You can cook AND brew, you basically own the place, whether they know it or not lol
    Sadly, ownership and seniority around breweries would seem to be decided by who has the best hipster beard. I just can’t get hairy enough


    About the brewing, in some ways it’s a lot easier to be inventive with ciders (and to a lesser extent with meads) than with beer. Your dad mostly makes beers, I assume?

    I put a brief walkthrough in the Ask Matchbox thread months ago, but I can recap here...

    Basically what a homebrewer is doing is taking yeast, putting it in an environment it likes (warm enough to grow), giving it something to eat (sugar) and waiting for it. Alcohol is produced as a byproduct of the yeast eating all those sugars. The key difference between beer, cider, meads et al is where you get your sugars from.

    Beer uses starchy sugars from grain - mostly barley (dried out to make malt) but some varieties use wheat as well, and the dark stuff like your stout or porter may use oats.

    Cider uses fruit or fruit juice, most commonly apple or pear. You stack other fruit (like the strawberry, or my pineapple, or really almost anything you want to use) on top of the apple or pear base layer by including it in the juice blend, but in its simplest form you could just buy a bottle of apple juice and add yeast directly to the bottle, or even use your own apples and use whatever yeasty microorganisms grew on the apple skin. I’ve done the latter (friend with an apple tree!) but didn’t like the lack of control over the result.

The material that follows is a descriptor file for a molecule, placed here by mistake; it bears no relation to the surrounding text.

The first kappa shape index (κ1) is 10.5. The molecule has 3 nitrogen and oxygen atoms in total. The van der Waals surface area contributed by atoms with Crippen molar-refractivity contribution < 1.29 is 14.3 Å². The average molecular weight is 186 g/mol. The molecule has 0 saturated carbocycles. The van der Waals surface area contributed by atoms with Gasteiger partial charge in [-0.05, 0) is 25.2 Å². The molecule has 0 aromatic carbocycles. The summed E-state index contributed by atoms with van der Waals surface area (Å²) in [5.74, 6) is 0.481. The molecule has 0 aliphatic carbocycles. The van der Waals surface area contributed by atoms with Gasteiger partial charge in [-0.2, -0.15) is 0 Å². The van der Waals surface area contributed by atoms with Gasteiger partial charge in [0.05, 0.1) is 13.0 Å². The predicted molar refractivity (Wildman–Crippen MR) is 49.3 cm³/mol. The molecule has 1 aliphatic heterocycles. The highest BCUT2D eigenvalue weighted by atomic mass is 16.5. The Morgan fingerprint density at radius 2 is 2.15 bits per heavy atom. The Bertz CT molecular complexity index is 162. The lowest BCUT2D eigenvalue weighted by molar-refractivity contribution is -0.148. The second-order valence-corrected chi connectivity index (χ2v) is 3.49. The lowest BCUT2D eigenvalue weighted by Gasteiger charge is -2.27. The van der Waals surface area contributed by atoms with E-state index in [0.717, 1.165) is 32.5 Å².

Meads use honey. The most basic mead in the world is just honey, water and yeast. My maple mead (the technical term for a maple-influenced mead is an “acerglyn”) substituted some of the honey for maple syrup.

    With beer, you can play with the strain of yeast (some yeasts make sweeter, some yeasts make drier...different yeasts will get through the sugar at different speeds, and the sweetness is largely down to how much sugar they couldn’t finish before they died), you can play with the “grain bill” (the grain mixture), you can add different varieties of hops but basically it’s barley.

    With cider, you can start from almost any fruit. See how much wider the scope of possibilities is for a novice when you can use mango or blackberries or peaches? Or different kinds of apples? Right away, it opens right out. And THEN you start experimenting with different yeasts, adding in hops, or spices, or adding tannin from teabags.

    Mead, you can start with different kinds of honey - clover honey tastes quite different to orange-blossom tastes different to thyme. A jar just labelled “honey” is probably a blend, but it’s not THAT hard to find single variety honey...and once you have, you’ll see how different each variety can be. I had a batch of mead made specifically from ironbark honey aging in a cupboard for months! Then you can start adding spices, or a touch of fruit, or flowers (I’ve always wanted to try roses or rosehips). Then the yeast variation.

    See how much room there is to play?

    It’s also worth noting that he probably has a much better strike rate in terms of successes vs failures than I do! Occasionally my messing around doesn’t work out well!
    Last edited by Matchbox; 12-23-2017 at 06:06 PM.